Discovery In The Bitterroot May Bring Big Implications
"A recent discovery in the Bitterroot Mountains has thrust Montana into a 21st-century gold rush, but unlike previous iterations, this gold rush is searching for something even harder to find: Rare earth elements."
A recent discovery in the Bitterroot Mountains has thrust Montana into a 21st-century gold rush, but unlike previous iterations, this gold rush is searching for something even harder to find: Rare earth elements.
But what exactly are rare earth elements? And how will this discovery impact America, Montana and the environment? Frontier Tech & Innovation policy analyst, Chris Isaacs unpacks the implications of the discovery in his most recent column.
Rare earth elements (REEs) are a group of rare, and extremely valuable minerals essential to the creation of many modern technologies. In short, REE’s are what make possible many of the tools and technologies we use on a daily basis.
In February, the Utah-based company US Critical Materials announced it discovered REE samples with grades exceeding any other domestic source at their Sheep Creek property, in the Bitterroot Mountains.
In his column Chris explains:
“If the deposit’s estimated value is true, it will have serious implications for America’s domestic economy, which has struggled to develop an REE source not subject to the whims of potentially hostile nations.
But it isn’t just America which could see major benefits, both Montana and the environment are positioned to be beneficiaries. By mining for REEs in a location with greater checks and balances, rather than a totalitarian nation with a track record of being one of the world’s biggest polluters, the environment will no doubt be better off. That’s not to mention the potential economic benefits Montana would receive from the mine and the resources it could provide in helping diversify Montana’s energy portfolio.”
Regardless of how you look at it, the Sheep Creek discovery is welcome news. Stay tuned for Chris’ next two columns as he will continue to unpack how these findings will impact America, Montana and the environment.
Charter School Legislation In Murky Water
On Wednesday, both bills aimed at establishing charter schools were voted down in the Montana Senate. HB 562 failed to pass on a 23 to 27 vote. While its competing bill, HB 549, failed to pass on a 8 to 42 vote.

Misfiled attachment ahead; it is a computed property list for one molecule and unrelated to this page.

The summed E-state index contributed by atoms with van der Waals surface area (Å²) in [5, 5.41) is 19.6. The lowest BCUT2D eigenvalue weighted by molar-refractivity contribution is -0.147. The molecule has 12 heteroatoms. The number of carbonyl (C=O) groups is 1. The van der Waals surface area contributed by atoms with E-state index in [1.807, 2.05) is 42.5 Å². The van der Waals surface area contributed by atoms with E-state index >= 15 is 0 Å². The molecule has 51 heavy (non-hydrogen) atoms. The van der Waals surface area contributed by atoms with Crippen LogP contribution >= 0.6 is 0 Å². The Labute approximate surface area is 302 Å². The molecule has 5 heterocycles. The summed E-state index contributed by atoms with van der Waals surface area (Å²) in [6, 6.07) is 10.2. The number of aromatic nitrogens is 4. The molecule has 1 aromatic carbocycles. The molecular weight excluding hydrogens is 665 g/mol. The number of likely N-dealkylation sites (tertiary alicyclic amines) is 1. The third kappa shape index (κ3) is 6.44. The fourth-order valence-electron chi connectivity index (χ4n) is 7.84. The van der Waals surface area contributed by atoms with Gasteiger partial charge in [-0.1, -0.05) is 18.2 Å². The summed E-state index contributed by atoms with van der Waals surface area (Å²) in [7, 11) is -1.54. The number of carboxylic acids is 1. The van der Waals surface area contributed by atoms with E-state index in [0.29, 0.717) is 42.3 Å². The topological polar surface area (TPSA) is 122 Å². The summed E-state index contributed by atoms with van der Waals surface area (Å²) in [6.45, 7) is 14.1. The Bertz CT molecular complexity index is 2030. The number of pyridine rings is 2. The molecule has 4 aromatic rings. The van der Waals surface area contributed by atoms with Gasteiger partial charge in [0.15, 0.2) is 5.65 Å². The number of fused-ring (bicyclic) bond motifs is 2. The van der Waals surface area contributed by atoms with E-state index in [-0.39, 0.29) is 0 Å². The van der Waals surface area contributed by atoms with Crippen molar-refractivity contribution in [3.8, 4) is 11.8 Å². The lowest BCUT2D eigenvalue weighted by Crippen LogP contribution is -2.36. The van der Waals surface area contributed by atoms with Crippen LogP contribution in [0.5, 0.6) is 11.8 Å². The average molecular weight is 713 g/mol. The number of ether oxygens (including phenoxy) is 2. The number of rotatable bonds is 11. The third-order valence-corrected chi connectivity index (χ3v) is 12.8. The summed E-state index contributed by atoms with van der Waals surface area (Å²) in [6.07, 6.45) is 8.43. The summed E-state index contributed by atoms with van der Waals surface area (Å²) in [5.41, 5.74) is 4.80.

Our Take: While these bills are listed as “probably dead” on the legislative website, that may not be their final fate. Legislators can vote to reconsider a bill, however it is unclear whether that will happen. But regardless of whether charter school is achieved this session or not, the fight for education freedom will keep going. Montana families deserve the same level of education freedom that parents in 45 other states are able to enjoy.
The Reform Flying Under The Radar
In Frontier President & CEO, Kendall Cotton’s latest op-ed, he discusses a big reform coming out of the 2023 Legislature that no one is talking about.
“While historic tax relief, housing reform and constitutional amendments have received a lot of attention, no one seems to be talking about one of the most important proposals before the 2023 Montana legislative session: pension reform.”
Is Everything Within Montana’s Borders?
The Legislature is fast-tracking HB 971 in response to Yellowstone County District Judge Moses’ ruling earlier this month on a natural gas power plant being constructed in Laurel. Judge Moses invalidated the plant’s air quality permit because the Montana Department of Environmental Quality (DEQ) didn’t consider the environmental impact of greenhouse gas (GHG) emissions. The revised bill will explicitly bar the DEQ from considering GHG emissions from its environmental review.
Our Take: We applaud the Legislature’s quick response to Judge Moses’ novel legal theory. Montana has no statutes or regulations that compel and instruct how the DEQ is supposed to assess the impact of GHGs. Yet Judge Moses insisted the DEQ must consider GHG emissions despite no regulatory framework in its MEPA review. HB 971 will close a legal loophole other activist groups could exploit to stop Montana from becoming an energy abundant state.
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